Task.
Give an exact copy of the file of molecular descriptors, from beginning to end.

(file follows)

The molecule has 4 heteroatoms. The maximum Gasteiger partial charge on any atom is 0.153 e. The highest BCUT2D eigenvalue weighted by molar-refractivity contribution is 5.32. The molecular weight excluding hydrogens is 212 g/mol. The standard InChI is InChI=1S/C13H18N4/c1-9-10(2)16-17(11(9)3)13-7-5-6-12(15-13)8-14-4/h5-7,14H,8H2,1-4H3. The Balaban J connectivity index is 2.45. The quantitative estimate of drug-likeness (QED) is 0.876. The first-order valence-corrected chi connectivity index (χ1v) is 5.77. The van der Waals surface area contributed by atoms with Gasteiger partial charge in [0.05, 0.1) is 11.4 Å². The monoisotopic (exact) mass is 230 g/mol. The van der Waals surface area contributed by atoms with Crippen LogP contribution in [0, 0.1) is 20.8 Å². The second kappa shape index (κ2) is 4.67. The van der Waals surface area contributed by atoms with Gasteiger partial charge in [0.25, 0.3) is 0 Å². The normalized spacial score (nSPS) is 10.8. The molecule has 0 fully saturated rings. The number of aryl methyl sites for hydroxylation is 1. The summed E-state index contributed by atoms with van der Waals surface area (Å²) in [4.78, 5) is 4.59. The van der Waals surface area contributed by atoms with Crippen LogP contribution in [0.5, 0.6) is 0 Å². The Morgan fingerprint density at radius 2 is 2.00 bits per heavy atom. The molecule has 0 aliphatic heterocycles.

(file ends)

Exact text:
The molecule has 4 heteroatoms. The maximum Gasteiger partial charge on any atom is 0.153 e. The highest BCUT2D eigenvalue weighted by molar-refractivity contribution is 5.32. The molecular weight excluding hydrogens is 212 g/mol. The standard InChI is InChI=1S/C13H18N4/c1-9-10(2)16-17(11(9)3)13-7-5-6-12(15-13)8-14-4/h5-7,14H,8H2,1-4H3. The Balaban J connectivity index is 2.45. The quantitative estimate of drug-likeness (QED) is 0.876. The first-order valence-corrected chi connectivity index (χ1v) is 5.77. The van der Waals surface area contributed by atoms with Gasteiger partial charge in [0.05, 0.1) is 11.4 Å². The monoisotopic (exact) mass is 230 g/mol. The van der Waals surface area contributed by atoms with Crippen LogP contribution in [0, 0.1) is 20.8 Å². The second kappa shape index (κ2) is 4.67. The van der Waals surface area contributed by atoms with Gasteiger partial charge in [0.25, 0.3) is 0 Å². The normalized spacial score (nSPS) is 10.8. The molecule has 0 fully saturated rings. The number of aryl methyl sites for hydroxylation is 1. The summed E-state index contributed by atoms with van der Waals surface area (Å²) in [4.78, 5) is 4.59. The van der Waals surface area contributed by atoms with Crippen LogP contribution in [0.5, 0.6) is 0 Å². The Morgan fingerprint density at radius 2 is 2.00 bits per heavy atom. The molecule has 0 aliphatic heterocycles.